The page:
But a combination of Covid, Brexit and other factors, means there aren’t enough drivers to meet demand.
A Bank of England report, covering April to June, also found that “transportation delays had resulted in shortages of some items, such as furniture, car parts and electrical goods”.
Severe shortages of materials for the construction sector, such as cement and timber, as well as problem for the manufacturing sector, were also highlighted.
There is now a shortage of more than 100,000 HGV drivers in the UK, out of a pre-pandemic total of about 600,000, a Road Haulage Association survey of its members estimates.
That number included tens of thousands of drivers from EU member states who were living and working in the UK.
Even before Covid, the estimated shortage was about 60,000 drivers.
Covid is certainly part of it. As travel became increasingly restricted last year, and large parts of the economy shut down, many European drivers went home. And haulage companies say very few have returned.
The pandemic has also created a large backlog in HGV driver tests, so it’s been impossible to get enough new drivers up and running.
The industry said in a letter to the Prime Minister in June that there were 25,000 fewer candidates passing their test in 2020 than in 2019.
There is evidence of HGV driver shortages across Europe, but the UK has been among the hardest hit by the problem.
This was because many European drivers went back to their home countries or decided to work elsewhere.
When the UK was part of the single market, they used to be able to come and go as they pleased.
But the additional border bureaucracy after Brexit meant it was too much hassle for many of them to drive into and out of the UK.
Many drivers are paid by the mile or kilometre rather than by the hour, so delays cost them money.
Also, the decline in the value of the pound against the euro since the Brexit vote has meant that being paid in pounds has been less attractive for EU nationals.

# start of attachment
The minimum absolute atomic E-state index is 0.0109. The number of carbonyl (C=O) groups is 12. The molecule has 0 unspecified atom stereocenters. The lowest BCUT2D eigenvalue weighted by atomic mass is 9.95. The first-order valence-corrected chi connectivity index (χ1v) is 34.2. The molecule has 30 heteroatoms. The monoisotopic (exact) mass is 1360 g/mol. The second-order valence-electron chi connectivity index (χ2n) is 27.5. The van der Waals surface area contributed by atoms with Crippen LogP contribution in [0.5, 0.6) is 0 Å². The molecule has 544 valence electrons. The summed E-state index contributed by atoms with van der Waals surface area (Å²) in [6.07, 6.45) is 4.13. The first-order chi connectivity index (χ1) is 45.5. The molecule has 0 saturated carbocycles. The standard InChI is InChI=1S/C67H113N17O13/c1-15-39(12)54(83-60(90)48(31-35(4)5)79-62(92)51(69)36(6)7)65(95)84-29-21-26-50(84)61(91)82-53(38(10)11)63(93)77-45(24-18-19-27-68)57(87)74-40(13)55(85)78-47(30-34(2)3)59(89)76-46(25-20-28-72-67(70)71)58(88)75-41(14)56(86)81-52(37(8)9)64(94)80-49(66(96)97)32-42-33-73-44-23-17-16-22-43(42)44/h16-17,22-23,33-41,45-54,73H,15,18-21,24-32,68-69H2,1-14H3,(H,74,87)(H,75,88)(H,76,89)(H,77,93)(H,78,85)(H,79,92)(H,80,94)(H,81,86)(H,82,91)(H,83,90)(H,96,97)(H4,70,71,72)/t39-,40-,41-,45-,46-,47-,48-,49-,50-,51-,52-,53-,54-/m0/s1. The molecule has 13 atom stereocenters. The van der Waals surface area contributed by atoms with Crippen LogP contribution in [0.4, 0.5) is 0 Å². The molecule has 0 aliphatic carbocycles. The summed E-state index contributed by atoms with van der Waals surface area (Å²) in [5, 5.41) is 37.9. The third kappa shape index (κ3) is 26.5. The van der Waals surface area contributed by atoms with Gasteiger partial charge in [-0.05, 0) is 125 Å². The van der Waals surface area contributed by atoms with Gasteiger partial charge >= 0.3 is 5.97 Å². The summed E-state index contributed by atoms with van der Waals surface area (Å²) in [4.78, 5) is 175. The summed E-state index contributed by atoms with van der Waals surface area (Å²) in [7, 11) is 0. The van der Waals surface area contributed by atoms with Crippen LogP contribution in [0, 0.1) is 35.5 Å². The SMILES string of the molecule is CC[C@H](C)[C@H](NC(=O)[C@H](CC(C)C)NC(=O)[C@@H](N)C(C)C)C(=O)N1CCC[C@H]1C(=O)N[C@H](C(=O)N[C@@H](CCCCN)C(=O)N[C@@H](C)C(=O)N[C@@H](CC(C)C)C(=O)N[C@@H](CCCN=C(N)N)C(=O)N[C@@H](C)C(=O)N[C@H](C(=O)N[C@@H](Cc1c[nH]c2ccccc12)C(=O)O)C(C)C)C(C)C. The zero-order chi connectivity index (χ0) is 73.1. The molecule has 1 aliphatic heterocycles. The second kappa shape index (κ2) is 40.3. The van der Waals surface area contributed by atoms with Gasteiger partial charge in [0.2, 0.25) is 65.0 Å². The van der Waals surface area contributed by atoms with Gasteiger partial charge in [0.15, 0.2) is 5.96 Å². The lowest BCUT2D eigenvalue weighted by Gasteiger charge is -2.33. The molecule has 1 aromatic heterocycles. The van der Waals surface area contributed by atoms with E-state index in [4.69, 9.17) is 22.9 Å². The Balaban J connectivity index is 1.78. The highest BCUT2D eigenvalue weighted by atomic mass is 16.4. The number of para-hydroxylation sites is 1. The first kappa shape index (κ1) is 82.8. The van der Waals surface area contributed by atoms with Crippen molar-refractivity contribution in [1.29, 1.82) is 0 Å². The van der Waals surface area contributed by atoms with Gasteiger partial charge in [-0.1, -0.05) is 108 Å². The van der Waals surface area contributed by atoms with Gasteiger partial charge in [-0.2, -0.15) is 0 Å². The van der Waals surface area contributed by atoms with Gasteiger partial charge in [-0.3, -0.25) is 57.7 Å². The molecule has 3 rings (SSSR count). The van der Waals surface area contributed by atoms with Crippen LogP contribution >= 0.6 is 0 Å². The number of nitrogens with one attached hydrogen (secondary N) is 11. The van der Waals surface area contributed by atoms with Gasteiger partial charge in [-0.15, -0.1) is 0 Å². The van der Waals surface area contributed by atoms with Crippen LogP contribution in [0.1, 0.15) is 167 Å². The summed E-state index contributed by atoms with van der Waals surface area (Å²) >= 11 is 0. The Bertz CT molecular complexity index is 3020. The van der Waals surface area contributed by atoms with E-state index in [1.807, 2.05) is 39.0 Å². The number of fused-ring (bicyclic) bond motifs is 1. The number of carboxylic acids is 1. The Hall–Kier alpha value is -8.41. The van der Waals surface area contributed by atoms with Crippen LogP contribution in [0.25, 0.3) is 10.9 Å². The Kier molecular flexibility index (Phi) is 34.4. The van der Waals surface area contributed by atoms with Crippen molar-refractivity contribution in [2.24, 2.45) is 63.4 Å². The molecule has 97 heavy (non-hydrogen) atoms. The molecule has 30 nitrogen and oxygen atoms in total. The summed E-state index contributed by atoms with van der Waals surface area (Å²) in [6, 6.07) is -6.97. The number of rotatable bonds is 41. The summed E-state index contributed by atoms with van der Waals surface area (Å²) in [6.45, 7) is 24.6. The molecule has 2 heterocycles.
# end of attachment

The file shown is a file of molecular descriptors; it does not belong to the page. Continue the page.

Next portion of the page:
There have also been tax changes making it more expensive for drivers from elsewhere in Europe to work or be employed in the UK.
The reform of the IR35 rules – on how people working off the payroll pay tax – are designed to prevent workers from setting up limited companies through which they pay less tax and National Insurance while working, in effect, as an employee.
But it means there’s less incentive for them to come and work in the UK because they make less money.
Haulage companies also want better conditions for drivers in general, and a recognition that they are a vital part of the economy.
They say the average age of HGV drivers in the UK is 55, and more needs to be done to attract younger workers.
One consequence of shortages, though, has been that some wages for drivers have been going up.
The government has slightly relaxed the Drivers’ Hours rules, which means drivers will be able to increase their daily driving limit from nine hours to 11 hours twice a week.
The temporary extension to driver hours, which initially ran for four weeks until 8 August was then extended to 3 October. But it has been criticised as compromising safety standards and the industry says it will do little to ease the problems it is facing.
A government spokesperson said longer journeys “must only be used where necessary and must not compromise driver safety.”
Haulage companies have reiterated their calls for foreign drivers to be added to what’s known as the Shortage Occupations list, allowing them to qualify for a skilled worker visa.
But Transport Secretary Grant Shapps rejected immigration as the solution, saying: “We do have to stand on our own two feet as the United Kingdom”.
The government argues that progress is already being made in testing and hiring, and it says a big push is being made towards improving pay, working conditions and diversity.
Written by Paul Connelly, Managing Director of J & J Recruitment Solutions on 20th September 2021. Since writing, a fuel shortage has closed several petrol stations due to a HGV driver shortage limiting deliveries to station and as a result of members of the public panic buying.
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